Weeks after a student group first publically called for the dismissal of Juan Meraz and following the recent conclusion of a review into his behavior, the diversity official at Missouri State University is apologizing for his actions.
Specifically, the assistant vice president of Multicultural Services says he is sorry for the language and tone used during a recorded discussion with a student, according to a university statement.
“It was never my intent to hurt this student or other students at Missouri State with language that was unprofessional and offensive. As a member of a historically excluded group, I have felt the sting of words and actions many times in my life, which is why I understand that I let the students down with my words.”
Meraz’s apology is directed toward Monica Villa Meza, who acknowledged during a press conference Thursday that she recorded the conversation in early November out of fear. In the recording, Meraz talks in part about a hostile environment within the Multicultural Resource Center. The audio file has been a focal point in calls by the Springfield Coalition for Minority Advancement for Meraz’s dismissal.
Shortly after obtaining the recording last November, Villa Meza initiated a complaint against Meraz. She and other SCMA members also brought up concerns during the December Board of Governor’s meeting, although the specific examples noted Thursday were not mentioned then.
During Thursday’s press conference, Villa Meza, along with other members of the SCMA, referenced a confusing complaint process. The group said the complaint was requested to be done formally, but an informal process was initiated by Wes Pratt, then director of the Office of Institutional Equity and Compliance (OIEC). Melissa Berry, who recently became interim director for the OIEC and equal opportunity officer, took over the complaint review process in mid-January.
SCMA member Shawna Barkley said, “Not only did they directly violate what the student requested, which is obviously a problem, as Monica said there was no clear explanation for the difference or what the process looks like or what will be involved in it. And that’s something the university should make available to their students whenever there’s an issue. They should be willing to help and provide that information.”
Villa Meza alleged instances of unprofessional conduct, unethical leadership and cultural incompetence of Meraz. She noted that Meraz questioned the people Villa Meza would interact with, seemed to express negative feelings towards her dating a black male, and says she questioned Merza’s intentions after receiving text messages from him with “kissy faces” and the words “I love you very much.”
Meza said, “After the case was completed, Melissa Berry told me that even after providing them with text messages, emails and recording, there were no findings – only findings of bias. I was told that everything was out of their jurisdiction, and it would all be handled by Dee Siscoe.”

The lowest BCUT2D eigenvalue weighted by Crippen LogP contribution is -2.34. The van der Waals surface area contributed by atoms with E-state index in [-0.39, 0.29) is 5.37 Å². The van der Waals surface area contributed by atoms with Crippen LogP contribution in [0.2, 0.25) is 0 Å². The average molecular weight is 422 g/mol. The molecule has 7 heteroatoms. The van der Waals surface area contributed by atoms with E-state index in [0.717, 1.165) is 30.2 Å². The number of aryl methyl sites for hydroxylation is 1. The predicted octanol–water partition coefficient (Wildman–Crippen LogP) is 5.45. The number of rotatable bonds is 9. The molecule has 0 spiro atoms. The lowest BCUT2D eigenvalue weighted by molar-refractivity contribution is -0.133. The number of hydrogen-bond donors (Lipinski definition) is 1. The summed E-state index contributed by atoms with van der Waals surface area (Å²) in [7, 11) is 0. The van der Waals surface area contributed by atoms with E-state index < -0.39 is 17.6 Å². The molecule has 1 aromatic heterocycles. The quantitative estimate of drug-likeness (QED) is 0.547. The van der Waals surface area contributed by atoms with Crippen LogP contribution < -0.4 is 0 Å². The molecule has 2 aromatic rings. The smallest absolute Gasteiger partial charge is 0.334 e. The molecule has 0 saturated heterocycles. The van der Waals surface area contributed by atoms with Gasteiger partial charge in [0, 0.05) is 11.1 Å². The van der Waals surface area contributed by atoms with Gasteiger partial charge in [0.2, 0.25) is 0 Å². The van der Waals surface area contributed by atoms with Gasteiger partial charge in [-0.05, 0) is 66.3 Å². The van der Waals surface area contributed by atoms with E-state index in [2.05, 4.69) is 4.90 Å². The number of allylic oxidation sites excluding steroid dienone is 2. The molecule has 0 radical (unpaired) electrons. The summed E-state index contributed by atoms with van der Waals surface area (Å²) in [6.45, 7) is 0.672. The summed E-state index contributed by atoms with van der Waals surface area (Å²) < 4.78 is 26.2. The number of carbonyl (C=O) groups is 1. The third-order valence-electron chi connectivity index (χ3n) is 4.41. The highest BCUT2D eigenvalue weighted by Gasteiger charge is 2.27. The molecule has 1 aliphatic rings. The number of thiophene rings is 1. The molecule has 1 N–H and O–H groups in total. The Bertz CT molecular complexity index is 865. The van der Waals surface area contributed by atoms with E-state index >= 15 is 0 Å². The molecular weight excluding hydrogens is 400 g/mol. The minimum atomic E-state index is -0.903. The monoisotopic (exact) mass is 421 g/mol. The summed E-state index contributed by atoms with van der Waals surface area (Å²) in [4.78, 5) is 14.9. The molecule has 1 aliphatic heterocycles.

The complaint timeline provided by MSU states that interviews were conducted with multiple witnesses, most of whom had been identified by Villa Meza, but that many denied the student’s allegations against Meraz.
As part of his apology, Meraz said, “I have been disciplined by Dr. Siscoe and I accept it as an appropriate university response to my actions. This has been a regrettable but powerful learning opportunity for me and I will continue to strive to ensure all students on campus feel welcome and valued in my presence.”
Details of the actions taken against Meraz were not disclosed. Last week, President Clif Smart told KSMU the matter had been resolved and noted the pending discipline against Meraz, but added that such actions taken against an employee are not discussed publicly.
The SCMA members said Thursday they’ve lost faith in Missouri State University’s ability to handle these types of personnel matters.
“They have shown they are more concerned with protecting the university’s name than students and it makes me question how far will they go to protect someone who has clearly violated the policies put in place and goes against everything the university is supposed to stand for,” Villa Meza said.
Xavier Torres Ghoston took his frustration a step further.
“I don’t think I want to hear anything else from the university about diversity and inclusion and cultural competence or ethical leadership because this illustrates that ya’ll not dishing out what ya’ll say ya doing. To keep somebody around like that; that goes against everything that this university stands for.”
SCMA released a statement earlier this week detailing its objections the university’s complaint review process.
Villa Meza says she’s now going “outside a room of the university to handle this matter” and has taken steps to do so. She declined to elaborate on those plans.